“‘It is a very bad feeling to lose control’, Hjortur Gislason said while standing in the stern of his trawler, Freri, near a hatch where mackerel and herring poured in from nets drawn from the frigid North Atlantic. ‘There would be someone else in the driver’s seat.’” (‘Europe gets cold shoulder in Iceland’, 25 April 2013)
Gunnlaugsson has situated these concerns within a wider global perspective, noting that, “it seems Europe has entered a period of historic decline”, adding that Iceland must build ties with growing countries in Asia and elsewhere.
Looking further afield
Indeed, earlier in April, Iceland became the first European country to sign a free-trade agreement with China, with the outgoing foreign minister signalling deeper cooperation with the People’s Republic both in commerce and resource exploration.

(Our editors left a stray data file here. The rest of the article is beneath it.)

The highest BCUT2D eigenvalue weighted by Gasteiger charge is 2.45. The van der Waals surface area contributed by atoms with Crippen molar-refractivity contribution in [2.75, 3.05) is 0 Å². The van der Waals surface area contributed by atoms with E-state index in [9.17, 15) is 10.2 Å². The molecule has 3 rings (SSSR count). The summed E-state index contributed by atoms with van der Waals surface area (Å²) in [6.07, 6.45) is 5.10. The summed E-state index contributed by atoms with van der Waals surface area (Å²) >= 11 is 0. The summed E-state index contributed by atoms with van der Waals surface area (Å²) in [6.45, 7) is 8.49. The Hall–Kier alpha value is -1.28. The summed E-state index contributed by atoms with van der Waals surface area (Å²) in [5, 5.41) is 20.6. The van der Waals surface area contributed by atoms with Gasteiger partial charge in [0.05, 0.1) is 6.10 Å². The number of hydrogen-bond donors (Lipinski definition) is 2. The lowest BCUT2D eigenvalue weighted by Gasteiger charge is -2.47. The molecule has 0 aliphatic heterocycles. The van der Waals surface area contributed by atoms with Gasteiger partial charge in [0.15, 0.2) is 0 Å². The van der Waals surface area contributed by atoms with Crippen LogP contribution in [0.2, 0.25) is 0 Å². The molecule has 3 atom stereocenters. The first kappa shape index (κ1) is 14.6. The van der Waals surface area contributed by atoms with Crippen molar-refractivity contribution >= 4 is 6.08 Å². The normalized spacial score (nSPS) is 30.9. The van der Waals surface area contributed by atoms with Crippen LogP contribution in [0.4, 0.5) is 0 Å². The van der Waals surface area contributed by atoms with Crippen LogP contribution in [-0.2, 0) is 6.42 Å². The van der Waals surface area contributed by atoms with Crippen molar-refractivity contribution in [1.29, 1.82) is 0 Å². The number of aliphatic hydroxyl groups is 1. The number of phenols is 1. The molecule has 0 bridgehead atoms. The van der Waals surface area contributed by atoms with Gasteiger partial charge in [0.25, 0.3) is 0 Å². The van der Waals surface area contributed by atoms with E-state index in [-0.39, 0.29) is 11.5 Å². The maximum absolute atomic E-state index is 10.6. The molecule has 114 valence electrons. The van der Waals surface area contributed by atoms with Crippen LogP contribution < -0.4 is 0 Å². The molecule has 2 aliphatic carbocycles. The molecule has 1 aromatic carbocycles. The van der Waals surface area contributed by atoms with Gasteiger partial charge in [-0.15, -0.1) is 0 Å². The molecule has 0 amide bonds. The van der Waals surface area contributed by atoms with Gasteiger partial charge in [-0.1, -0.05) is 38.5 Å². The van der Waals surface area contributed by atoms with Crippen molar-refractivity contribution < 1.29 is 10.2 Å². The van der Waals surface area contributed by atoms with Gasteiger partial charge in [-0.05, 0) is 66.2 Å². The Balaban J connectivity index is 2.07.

Ossur Skarphedinsson told the Wall Street Journal that the two nations are in advanced talks to cooperate on a study of oil exploration in Iceland’s north-east coastal waters. The region, known as Dreki, potentially holds vast crude oil reserves. (‘Iceland-China ties are seen expanding’, 15 April 2013)
In the free-trade agreement, Iceland secured the removal of all tariffs for China exports of its fishing and related industries, the country’s main exports. Steadily increasing standards of living in China are leading to greater demand for products like Icelandic cod.
Meanwhile, Iceland’s Orka Energy Holding EHF and China’s state-owned Sinopec Group have signed an agreement to expand their cooperation beyond a preliminary agreement signed last year. The new agreement has been co-signed with the China Development Bank, which will finance the expansion of environmentally-friendly geothermal projects in China, using Icelandic skills and technology, thereby increasing China’s capacity at least ten-fold.
With the eurozone crisis devastating yet more national economies, Iceland should remain a country to watch.